The outer room of WQHS is the most organized it's been in a long time. Rows and rows of CDs and LPs stand ordered alphabetically and by genre. It's an appearance, however, that seems somewhat at odds with the student-run radio station's free-form aesthetic. And with a nearly defunct listenership, all that music seems like a reinvention of the timeless proverb: if there's a radio station in the forest, but nobody listens, does it really make a sound?

Inside the studio, Artie Vierkant sits in front of his laptop, pulling songs into an iTunes playlist. Co-host to "Salvation!," the station's Friday 10 p.m. show, he doesn't seem too disturbed that outside, everyone in the world is getting drunk, flirting, playing beer pong - doing everything but listening to him.

At 10:08, Jesse Harding, Artie's co-host, comes in with a backpack and messy hair. Within minutes, the two have hooked up Jesse's laptop, broadcast a computer-voiced introduction ("This is our show. You should listen") and filled the room with feedback while swapping cords. Artie re-attaches his laptop and cues the Avalanches' "Two Hearts in _ Time" - loud. The two sit back. The show has begun.

The Avalanches' piece is the show's only weekly staple. The electronica theme lasts a few more minutes (Aphex Twin's "Bucephalus Bouncing Ball," followed by the heavier Justice, tossed onto a turntable by their friend Ryley), but any half-conceived cohesion more or less disappears from there.

They play a mellow track by Stephen Malkmus. They toss on Gorillaz. Jesse gets on the air to read an advertisement for a funeral services company. It's 10:30 on Friday night. It's anybody's guess who's listening.

Originally affiliated with WXPN, QHS split off when FCC objections to inappropriate subject matter took WXPN out of student hands.

The station's website explains it best: "we were like that guy who spent all of his rent and food money on drugs, but accidentally dropped the drugs down the sewer, and was so desperate that he actually jumped down into the sewer and spent three hours searching for the drugs and drinking the sewer water because it might have remnants of his drugs in it." QHS, with a severely slashed budget, relocated to a small suite in the Hollenbeck Center at 3000 South. The marginalized location is telling.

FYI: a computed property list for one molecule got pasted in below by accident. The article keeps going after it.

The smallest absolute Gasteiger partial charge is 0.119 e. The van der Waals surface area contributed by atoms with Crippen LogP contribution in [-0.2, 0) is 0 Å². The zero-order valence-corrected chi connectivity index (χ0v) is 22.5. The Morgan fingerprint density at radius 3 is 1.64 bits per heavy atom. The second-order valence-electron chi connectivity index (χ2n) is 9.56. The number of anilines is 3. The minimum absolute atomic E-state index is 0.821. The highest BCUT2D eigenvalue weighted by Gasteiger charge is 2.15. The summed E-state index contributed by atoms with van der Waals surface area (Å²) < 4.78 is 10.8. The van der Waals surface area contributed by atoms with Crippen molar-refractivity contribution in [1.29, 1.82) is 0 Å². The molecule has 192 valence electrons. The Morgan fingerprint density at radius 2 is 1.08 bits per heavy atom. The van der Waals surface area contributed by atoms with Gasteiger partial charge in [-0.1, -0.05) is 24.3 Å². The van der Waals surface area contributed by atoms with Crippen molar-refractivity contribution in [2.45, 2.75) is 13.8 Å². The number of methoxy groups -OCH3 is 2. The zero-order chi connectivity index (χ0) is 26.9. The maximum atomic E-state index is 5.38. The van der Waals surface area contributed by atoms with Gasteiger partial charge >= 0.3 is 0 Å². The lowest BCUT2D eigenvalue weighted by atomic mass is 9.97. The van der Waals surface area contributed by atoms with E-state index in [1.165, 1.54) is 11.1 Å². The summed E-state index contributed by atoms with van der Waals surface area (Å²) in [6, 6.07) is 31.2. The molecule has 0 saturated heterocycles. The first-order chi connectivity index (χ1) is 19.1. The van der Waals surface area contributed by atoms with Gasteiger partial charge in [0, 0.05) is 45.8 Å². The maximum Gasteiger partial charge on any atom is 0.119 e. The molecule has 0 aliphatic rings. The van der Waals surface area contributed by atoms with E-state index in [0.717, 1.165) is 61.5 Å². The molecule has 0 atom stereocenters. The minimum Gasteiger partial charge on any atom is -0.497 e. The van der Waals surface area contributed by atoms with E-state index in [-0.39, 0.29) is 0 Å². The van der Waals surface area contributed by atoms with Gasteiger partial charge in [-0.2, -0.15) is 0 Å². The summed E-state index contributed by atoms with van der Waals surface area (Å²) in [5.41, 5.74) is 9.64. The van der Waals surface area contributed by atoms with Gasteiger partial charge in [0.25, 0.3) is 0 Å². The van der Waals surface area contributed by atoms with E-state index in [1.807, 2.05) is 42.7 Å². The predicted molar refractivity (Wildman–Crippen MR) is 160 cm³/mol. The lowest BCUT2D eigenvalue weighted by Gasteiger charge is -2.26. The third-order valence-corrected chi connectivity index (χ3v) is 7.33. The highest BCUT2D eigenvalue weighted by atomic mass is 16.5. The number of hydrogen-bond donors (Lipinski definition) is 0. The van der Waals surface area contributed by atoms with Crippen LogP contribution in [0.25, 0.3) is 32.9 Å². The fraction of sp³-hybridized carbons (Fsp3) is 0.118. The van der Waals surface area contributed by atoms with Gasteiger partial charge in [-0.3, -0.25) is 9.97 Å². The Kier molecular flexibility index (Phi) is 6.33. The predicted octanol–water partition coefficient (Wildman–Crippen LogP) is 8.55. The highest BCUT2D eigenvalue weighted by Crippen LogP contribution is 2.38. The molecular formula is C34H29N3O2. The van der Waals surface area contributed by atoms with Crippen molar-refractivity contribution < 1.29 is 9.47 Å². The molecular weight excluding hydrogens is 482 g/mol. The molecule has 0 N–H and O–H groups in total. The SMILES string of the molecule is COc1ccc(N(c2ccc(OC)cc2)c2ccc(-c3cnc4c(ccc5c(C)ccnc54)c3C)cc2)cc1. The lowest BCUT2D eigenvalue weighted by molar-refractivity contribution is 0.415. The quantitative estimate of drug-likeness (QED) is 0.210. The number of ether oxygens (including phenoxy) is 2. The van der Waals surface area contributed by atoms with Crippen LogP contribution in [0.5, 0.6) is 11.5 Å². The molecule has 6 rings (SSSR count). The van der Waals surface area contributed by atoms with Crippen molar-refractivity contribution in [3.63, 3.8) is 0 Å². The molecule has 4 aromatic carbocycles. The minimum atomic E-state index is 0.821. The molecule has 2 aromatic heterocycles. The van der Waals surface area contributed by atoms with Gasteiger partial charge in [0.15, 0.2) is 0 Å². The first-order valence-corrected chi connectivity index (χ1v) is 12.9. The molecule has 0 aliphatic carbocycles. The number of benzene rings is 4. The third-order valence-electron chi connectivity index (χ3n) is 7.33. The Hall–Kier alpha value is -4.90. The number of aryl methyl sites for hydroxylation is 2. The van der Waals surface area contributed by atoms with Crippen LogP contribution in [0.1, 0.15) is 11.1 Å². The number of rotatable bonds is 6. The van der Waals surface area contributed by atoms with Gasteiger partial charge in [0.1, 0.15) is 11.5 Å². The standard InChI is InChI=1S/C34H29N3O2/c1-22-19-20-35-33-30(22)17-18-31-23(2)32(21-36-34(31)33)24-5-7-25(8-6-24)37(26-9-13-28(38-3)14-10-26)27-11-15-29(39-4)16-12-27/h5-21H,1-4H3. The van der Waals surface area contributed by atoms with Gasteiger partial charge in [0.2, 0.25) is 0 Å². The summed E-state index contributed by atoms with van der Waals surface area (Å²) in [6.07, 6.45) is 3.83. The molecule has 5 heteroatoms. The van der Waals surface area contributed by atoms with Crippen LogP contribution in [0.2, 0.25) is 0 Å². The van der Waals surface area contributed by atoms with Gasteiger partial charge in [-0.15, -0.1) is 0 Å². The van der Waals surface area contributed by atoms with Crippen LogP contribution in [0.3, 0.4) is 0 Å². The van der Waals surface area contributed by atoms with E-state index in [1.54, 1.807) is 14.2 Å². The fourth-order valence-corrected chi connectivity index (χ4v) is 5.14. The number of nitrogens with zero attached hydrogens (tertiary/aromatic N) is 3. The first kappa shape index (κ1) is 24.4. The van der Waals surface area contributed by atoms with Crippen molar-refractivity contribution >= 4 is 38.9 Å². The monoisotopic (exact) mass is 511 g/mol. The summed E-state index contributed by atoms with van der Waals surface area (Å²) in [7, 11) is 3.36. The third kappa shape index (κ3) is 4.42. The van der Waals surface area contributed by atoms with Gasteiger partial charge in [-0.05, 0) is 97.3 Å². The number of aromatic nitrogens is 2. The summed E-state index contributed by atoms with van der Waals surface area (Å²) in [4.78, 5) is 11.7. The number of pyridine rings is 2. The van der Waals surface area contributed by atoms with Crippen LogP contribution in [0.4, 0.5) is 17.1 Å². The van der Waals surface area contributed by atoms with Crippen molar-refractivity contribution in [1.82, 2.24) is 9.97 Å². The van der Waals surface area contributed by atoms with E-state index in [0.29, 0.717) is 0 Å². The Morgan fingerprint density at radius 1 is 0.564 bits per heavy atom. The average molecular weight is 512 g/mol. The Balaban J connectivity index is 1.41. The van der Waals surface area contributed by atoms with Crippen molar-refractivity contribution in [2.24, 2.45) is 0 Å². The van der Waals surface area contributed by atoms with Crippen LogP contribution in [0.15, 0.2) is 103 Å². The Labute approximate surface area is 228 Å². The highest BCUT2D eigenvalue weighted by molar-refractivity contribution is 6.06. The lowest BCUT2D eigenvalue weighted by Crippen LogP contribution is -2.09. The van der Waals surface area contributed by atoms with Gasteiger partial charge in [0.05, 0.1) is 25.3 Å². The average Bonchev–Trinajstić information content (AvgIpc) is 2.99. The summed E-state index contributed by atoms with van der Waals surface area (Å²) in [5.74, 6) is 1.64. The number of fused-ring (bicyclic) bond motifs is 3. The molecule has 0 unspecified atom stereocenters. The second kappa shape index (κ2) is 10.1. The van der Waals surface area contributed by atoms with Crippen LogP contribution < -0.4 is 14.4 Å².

"At least when you're on the radio, there's a chance someone will accidentally stumble across your station," Ryley explains, shaking his head. "But on the internet . no way."

He looks over at Artie and Jesse. They've reinvented the show again, this time with a Dr. Octagon track off Return of Dr. Octagon. They're also talking with Artie's girlfriend online. At least they have one confirmed listener.

Maybe it's the sight of the two that makes Ryley smile. "What is cool is that the DJ's who come in here and do shows really do it for their own enjoyment."

And despite all the rough ends, that enthusiasm shows. "Salvation!" might be disorganized, interrupted by moments of dead air and static, but in the end, it isn't half-bad. For the student lifestyle, internet radio might just be more practical than FM. On a late night in the library, the station is just a few clicks away - a temporary audio file in your iTunes. All the trials and tribulations may have led QHS to the cutting edge.

Ryley leans against the wall and takes it all in. "QHS," he says, "it's a real labor of love."

Maybe that labor is paying off. The records, after all, have been organized. As the website says, "from this point on, it's only getting better."

Maybe they'll even get Penn to listen.


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